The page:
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©2006—Center for Teaching, Learning, & Technology, Washington State University

Northeastern Illinois University General Education Critical Thinking Rubric

Downloaded 3/2/05 from


Macro Criteria

No/Limited Proficiency (D&E)

Some Proficiency (C)

Proficiency (B)

High Proficiency (A)

1. Identifies & Explains Issues

Fails to identify, summarize, or explain the main problem or question.

Represents the issues inaccurately or inappropriately.

Identifies main issues but does not summarize or explain them clearly or sufficiently

Successfully identifies and summarizes the main issues, but does not explain why/how they are problems or create questions

Clearly identifies and summarizes main issues and successfully explains why/how they are problems or questions; and identifies embedded or implicit issues, addressing their relationships to each other.

2. Distinguishes Types of Claims

Fails to label correctly any of the factual, conceptual and value dimensions of the problems and proposed solutions.

Successfully identifies some, but not all of the factual, conceptual, and value aspects of the questions and answers.

Successfully separates and labels all the factual, conceptual, and value claims

Clearly and accurately labels not only all the factual, conceptual, and value, but also those implicit in the assumptions and the implications of positions and arguments.

3. Recognizes Stakeholders and Contexts

Fails accurately to identify and explain any empirical or theoretical contexts for the issues.

Presents problems as having no connections to other conditions or contexts.

Shows some general understanding of the influences of empirical and theoretical contexts on stakeholders, but does not identify many specific ones relevant to situation at hand.

Correctly identifies all the empirical and most of theoretical contexts relevant to all the main stakeholders in the situation.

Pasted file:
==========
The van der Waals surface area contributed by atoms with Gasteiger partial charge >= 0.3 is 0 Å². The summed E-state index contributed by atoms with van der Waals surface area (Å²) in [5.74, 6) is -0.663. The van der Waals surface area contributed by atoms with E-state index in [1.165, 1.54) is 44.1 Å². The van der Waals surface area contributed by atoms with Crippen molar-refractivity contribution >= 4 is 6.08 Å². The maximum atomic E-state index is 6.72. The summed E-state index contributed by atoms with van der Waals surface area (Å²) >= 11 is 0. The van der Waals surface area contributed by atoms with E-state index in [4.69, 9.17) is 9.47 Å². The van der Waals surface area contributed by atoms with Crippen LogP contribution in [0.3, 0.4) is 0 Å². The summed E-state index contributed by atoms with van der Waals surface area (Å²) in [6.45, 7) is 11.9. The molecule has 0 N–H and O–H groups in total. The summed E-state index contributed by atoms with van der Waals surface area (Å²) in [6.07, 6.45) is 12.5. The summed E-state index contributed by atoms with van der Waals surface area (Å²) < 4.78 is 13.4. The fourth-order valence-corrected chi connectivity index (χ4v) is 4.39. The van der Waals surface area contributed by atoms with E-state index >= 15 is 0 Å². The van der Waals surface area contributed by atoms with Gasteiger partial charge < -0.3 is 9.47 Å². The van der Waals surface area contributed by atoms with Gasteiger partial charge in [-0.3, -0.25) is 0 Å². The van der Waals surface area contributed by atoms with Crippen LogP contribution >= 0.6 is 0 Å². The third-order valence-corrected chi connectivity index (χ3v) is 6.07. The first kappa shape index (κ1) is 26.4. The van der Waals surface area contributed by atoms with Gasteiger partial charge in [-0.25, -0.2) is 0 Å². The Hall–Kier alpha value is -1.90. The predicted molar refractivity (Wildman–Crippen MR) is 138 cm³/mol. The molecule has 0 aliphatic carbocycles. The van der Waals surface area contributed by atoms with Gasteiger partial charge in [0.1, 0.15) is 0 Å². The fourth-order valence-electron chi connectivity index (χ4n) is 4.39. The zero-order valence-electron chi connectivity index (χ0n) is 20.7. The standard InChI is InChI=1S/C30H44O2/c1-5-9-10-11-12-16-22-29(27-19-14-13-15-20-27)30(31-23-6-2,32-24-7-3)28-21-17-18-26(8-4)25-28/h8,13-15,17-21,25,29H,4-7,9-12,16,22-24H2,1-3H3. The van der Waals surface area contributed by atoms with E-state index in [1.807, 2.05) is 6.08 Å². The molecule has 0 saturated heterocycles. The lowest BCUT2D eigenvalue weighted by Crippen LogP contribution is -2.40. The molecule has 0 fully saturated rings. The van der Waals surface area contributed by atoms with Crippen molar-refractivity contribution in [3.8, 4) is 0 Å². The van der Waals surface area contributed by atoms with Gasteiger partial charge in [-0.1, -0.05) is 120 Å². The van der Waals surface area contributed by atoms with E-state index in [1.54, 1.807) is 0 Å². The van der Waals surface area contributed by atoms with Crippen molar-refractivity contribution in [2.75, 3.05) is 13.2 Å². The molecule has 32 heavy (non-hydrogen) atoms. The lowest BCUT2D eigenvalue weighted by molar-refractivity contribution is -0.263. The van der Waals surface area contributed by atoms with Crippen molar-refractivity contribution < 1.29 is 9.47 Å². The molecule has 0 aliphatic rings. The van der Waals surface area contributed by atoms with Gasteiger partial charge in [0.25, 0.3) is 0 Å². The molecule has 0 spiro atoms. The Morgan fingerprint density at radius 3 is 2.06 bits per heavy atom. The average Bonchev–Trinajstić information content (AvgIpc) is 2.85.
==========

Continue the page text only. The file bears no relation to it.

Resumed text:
Not only correctly identifies all the empirical and theoretical contexts relevant to all the main stakeholders, but also finds minor stakeholders and contexts and shows the tension or conflicts of interests among them.

4. Considers Methodology

Fails to explain how/why/which specific methods of research are relevant to the kind of issue at hand.

Identifies some but not all methods required for dealing with the issue; does not explain why they are relevant or effective.

Successfully explains how/why/which methods are most relevant to the problem.

In addition to explaining how/why/which methods are typically used, also describes embedded methods and possible alternative methods of working on the problem.

5. Frames Personal Responses and Acknowledges Other Perspectives

Fails to formulate and clearly express own point of view, (or) fails to anticipate objections to his/her point of view, (or) fails to consider other perspectives and position.

Formulates a vague and indecisive point of view, or anticipates minor but not major objections to his/her point of view, or considers weak but not strong alternative positions.

Formulates a clear and precise personal point of view concerning the issue, and seriously discusses its weaknesses as well as its strengths.

Not only formulates a clear and precise personal point of view, but also acknowledges objections and rival positions and provides convincing replies to these.

California State University, Fresno General Education Scoring Guide for Critical Thinking

Downloaded 3/2/05 from

Scoring Level


Analysis & Evaluation


4 - Accomplished

Analyzes insightful questions

Examines conclusions

Argues succinctly

Refutes bias

Uses reasonable judgment

Discusses issues thoroughly

Critiques content

Discriminates rationally

Shows intellectual honesty

Examines inconsistencies

Synthesizes data

Justifies decisions

Values information

Views information critically

Assimilates information

3 - Competent

Asks insightful questions

Formulates conclusions

Argues clearly

Detects bias.

Recognizes arguments

Identifies issues

Categorizes content.

Notices differences

Attributes sources naturally

Identifies inconsistencies

Evaluates data

Suggests solutions

Recognizes context

Seeks out information

Incorporates information

2 - Developing

Identifies some questions

Identifies some conclusions

Misconstructs arguments

Notes some bias

Sees some arguments

Generalizes issues

Recognizes basic content

Identifies some differences

Cites sources

States some inconsistencies

Paraphrases data

Presents few options

Selects sources adequately

Assumes information valid

Overlooks some information

1 - Beginning

Fails to question data

Fails to draw conclusions

Omits argument

Ignores bias

Sees no arguments

Misrepresents issues

Misses major content areas

Overlooks differences

Excludes data

Detects no inconsistencies

Repeats data

Draws faulty conclusions

Chooses biased sources

Omits research

Shows intellectual dishonesty

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